Everything you need to know for a wonderful visit
While you're in Haworth you'll find there's plenty to do, both at the Brontë Parsonage Museum, and in the surrounding area.
For a printable map of the local area suitable for walkers, click the Downloads menu (left).
For other places to visit, see below.
While you're in Haworth you might like to visit St Michael and All Angels church next to the Parsonage, where all the Brontës except Anne are buried. (Anne is buried at St Mary's church, Scarborough.) Or take a trip on the Keighley and Worth Valley Railway, where the film The Railway Children, based on E Nesbit's popular novel, was shot. Read more about it on their website, here.
For details of a good local walk around Top Withens, the traditionally accepted site of Wuthering Heights, click here; a variety of other local walks are covered in detail here.
Near by is Keighley, the Brontës' nearest market town, where you can visit Victorian Gothic Cliffe Castle, now home to a museum of the local area, with playground, extensive gardens and aviary. Also of interest is National Trust property and 17th-century manor house East Riddlesden Hall, with its children's playground, herb garden and maze.
The fascinating village of Saltaire, nine miles distant (and now a designated World Heritage Site), is home to Victorian mill-owner Titus Salt's model village, built to house his many workers, and the world-famous Salt's Mill complex, which houses the world's biggest collection of work by Bradford-born artist David Hockney, as well as a variety of shops and restaurants.
Nearest city Bradford - nine miles away - is worth visiting for the National Media Museum, a jewel of a resource for anyone who loves TV, films, photography or more modern media such as videogames. Massive working dray horses and beautifully detailed period interiors are the main draws of Bradford's Industrial Museum, on the other hand, which tells the story of the city that built its fortune on the textile industry. And 15th-century Bradford Cathedral is always worth a visit.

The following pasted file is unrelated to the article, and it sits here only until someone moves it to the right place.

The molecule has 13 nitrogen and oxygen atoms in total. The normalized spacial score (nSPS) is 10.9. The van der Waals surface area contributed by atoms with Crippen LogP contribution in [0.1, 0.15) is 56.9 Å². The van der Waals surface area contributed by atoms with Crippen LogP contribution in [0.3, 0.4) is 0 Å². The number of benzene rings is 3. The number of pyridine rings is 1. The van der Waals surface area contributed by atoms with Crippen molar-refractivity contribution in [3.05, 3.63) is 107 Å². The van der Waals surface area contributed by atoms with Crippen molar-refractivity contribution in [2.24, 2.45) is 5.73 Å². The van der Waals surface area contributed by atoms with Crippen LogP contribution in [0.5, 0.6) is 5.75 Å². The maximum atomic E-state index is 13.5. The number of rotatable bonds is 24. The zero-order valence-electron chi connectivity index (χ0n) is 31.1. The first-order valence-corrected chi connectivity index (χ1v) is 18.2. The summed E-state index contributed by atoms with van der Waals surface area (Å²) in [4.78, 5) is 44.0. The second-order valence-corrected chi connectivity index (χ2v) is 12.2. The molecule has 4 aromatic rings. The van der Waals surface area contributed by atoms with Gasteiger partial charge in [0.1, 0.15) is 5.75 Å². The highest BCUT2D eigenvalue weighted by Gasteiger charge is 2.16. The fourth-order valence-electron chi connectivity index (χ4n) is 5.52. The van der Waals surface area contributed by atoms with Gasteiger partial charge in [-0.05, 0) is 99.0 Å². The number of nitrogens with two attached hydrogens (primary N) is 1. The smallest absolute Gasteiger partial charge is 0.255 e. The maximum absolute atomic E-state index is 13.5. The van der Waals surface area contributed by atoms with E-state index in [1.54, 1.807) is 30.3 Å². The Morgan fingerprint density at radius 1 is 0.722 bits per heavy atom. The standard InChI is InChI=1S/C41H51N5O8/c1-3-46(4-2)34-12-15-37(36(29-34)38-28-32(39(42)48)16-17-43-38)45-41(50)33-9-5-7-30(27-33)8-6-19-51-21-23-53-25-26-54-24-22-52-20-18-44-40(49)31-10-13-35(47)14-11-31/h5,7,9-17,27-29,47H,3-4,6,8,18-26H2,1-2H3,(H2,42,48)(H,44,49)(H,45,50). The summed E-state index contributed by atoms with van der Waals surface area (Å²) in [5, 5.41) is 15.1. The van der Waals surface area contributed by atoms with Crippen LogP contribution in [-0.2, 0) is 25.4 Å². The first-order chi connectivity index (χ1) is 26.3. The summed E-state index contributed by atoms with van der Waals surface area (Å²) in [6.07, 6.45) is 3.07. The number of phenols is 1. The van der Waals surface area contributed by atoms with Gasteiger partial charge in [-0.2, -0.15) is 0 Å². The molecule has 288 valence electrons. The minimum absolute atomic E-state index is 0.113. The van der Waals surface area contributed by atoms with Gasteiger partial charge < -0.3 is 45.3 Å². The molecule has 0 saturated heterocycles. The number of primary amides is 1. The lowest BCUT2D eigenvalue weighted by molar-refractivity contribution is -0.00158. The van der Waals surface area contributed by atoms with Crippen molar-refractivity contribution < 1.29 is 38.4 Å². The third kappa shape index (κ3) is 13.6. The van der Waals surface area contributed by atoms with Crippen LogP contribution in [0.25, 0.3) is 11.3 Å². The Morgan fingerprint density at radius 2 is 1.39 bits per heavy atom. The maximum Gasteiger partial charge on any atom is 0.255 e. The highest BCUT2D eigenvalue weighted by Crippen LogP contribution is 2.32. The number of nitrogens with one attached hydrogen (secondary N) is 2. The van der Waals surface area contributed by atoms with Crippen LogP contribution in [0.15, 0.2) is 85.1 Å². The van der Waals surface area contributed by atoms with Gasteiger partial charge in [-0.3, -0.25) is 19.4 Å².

Local town Halifax, 11miles away, is worth a visit for 15th-century, timber-framed manor house Shibden Hall, set in lovely Shibden Park with its model ride-on railway; also award-winning children's science museum Eureka, beautiful Halifax Minster, where astronomer William Herschel was once organist, and the world's only surviving 18th-century cloth hall, now home to a host of specialist local shops, the spectacular Piece Hall.
And if you fancy visiting a medieval castle, taking a trip along the Leeds and Liverpool Canal or visiting the animals at Thornton Hall Farm Country Park, you can head towards Skipton - 14 miles from Haworth by road - where you can also drop into the market on Monday, Wednesday, Friday or Saturday to buy excellent local produce.
Other local sites of interest to Brontë aficionados include the Thornton Church St James's, eight miles from Haworth on the road into Bradford, where Patrick Brontë was priest at the time of his children Charlotte, Emily, Branwell and Anne's births. You can also see the outside of the house where they were born (not at present open to the public), and take a virtual tour of it here.
Only two miles across the moors is Ponden Hall (now a B&B) widely considered the model for Thrushcross Grange in Emily's novel Wuthering Heights, and also to have inspired interior descriptions of the house 'Wuthering Heights'. Geographic location of 'Wuthering Heights', however, is believed to be the ruined moorland farm of 'Top Withins', which you can read about here.
Nearby is the Red House, Gomersal, where Charlotte's great friend Mary Taylor lived, and which Charlotte used as the model for the house 'Briarmains' in her novel Shirley. Unfortunately, the Red House is no longer open to the public. Oakwell Hall is another Brontë-lined property open to the public, and model for the house 'Fieldhead' in Shirley.
The Brontë Society and Brontë Parsonage Museum can not take responsibility for information or advice given on websites other than our own.
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